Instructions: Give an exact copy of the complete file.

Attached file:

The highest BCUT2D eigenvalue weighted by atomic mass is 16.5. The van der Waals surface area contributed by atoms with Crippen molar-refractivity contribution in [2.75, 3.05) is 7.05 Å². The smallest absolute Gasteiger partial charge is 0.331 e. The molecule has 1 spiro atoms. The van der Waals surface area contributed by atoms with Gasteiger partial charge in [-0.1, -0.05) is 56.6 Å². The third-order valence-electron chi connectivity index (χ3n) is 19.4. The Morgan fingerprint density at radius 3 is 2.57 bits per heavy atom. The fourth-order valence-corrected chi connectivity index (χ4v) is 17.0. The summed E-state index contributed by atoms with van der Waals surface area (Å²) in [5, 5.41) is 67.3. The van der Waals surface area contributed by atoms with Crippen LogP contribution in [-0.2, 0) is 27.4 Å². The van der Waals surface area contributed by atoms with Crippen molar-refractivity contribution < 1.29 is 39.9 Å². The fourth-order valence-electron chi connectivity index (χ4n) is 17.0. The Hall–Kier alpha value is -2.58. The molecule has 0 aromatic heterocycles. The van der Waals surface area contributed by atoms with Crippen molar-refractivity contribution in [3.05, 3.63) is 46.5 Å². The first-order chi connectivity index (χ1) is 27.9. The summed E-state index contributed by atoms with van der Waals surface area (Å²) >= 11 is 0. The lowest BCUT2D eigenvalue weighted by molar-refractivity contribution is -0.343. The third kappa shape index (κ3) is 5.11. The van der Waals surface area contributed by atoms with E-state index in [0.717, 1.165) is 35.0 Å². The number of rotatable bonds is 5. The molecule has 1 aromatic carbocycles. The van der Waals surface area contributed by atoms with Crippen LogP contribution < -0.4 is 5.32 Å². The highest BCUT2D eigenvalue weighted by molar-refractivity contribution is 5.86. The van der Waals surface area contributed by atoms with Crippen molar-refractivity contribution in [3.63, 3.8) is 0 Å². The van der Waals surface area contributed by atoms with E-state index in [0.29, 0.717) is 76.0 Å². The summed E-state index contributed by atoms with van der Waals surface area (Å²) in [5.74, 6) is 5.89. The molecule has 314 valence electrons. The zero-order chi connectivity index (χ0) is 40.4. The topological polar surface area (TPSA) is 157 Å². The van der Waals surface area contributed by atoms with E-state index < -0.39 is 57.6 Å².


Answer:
The highest BCUT2D eigenvalue weighted by atomic mass is 16.5. The van der Waals surface area contributed by atoms with Crippen molar-refractivity contribution in [2.75, 3.05) is 7.05 Å². The smallest absolute Gasteiger partial charge is 0.331 e. The molecule has 1 spiro atoms. The van der Waals surface area contributed by atoms with Gasteiger partial charge in [-0.1, -0.05) is 56.6 Å². The third-order valence-electron chi connectivity index (χ3n) is 19.4. The Morgan fingerprint density at radius 3 is 2.57 bits per heavy atom. The fourth-order valence-corrected chi connectivity index (χ4v) is 17.0. The summed E-state index contributed by atoms with van der Waals surface area (Å²) in [5, 5.41) is 67.3. The van der Waals surface area contributed by atoms with Crippen LogP contribution in [-0.2, 0) is 27.4 Å². The van der Waals surface area contributed by atoms with Crippen molar-refractivity contribution < 1.29 is 39.9 Å². The fourth-order valence-electron chi connectivity index (χ4n) is 17.0. The Hall–Kier alpha value is -2.58. The molecule has 0 aromatic heterocycles. The van der Waals surface area contributed by atoms with Crippen molar-refractivity contribution in [3.05, 3.63) is 46.5 Å². The first-order chi connectivity index (χ1) is 27.9. The summed E-state index contributed by atoms with van der Waals surface area (Å²) >= 11 is 0. The lowest BCUT2D eigenvalue weighted by molar-refractivity contribution is -0.343. The third kappa shape index (κ3) is 5.11. The van der Waals surface area contributed by atoms with E-state index in [0.717, 1.165) is 35.0 Å². The number of rotatable bonds is 5. The molecule has 1 aromatic carbocycles. The van der Waals surface area contributed by atoms with Crippen LogP contribution < -0.4 is 5.32 Å². The highest BCUT2D eigenvalue weighted by molar-refractivity contribution is 5.86. The van der Waals surface area contributed by atoms with Crippen molar-refractivity contribution in [3.63, 3.8) is 0 Å². The van der Waals surface area contributed by atoms with E-state index in [0.29, 0.717) is 76.0 Å². The summed E-state index contributed by atoms with van der Waals surface area (Å²) in [5.74, 6) is 5.89. The molecule has 314 valence electrons. The zero-order chi connectivity index (χ0) is 40.4. The topological polar surface area (TPSA) is 157 Å². The van der Waals surface area contributed by atoms with E-state index < -0.39 is 57.6 Å².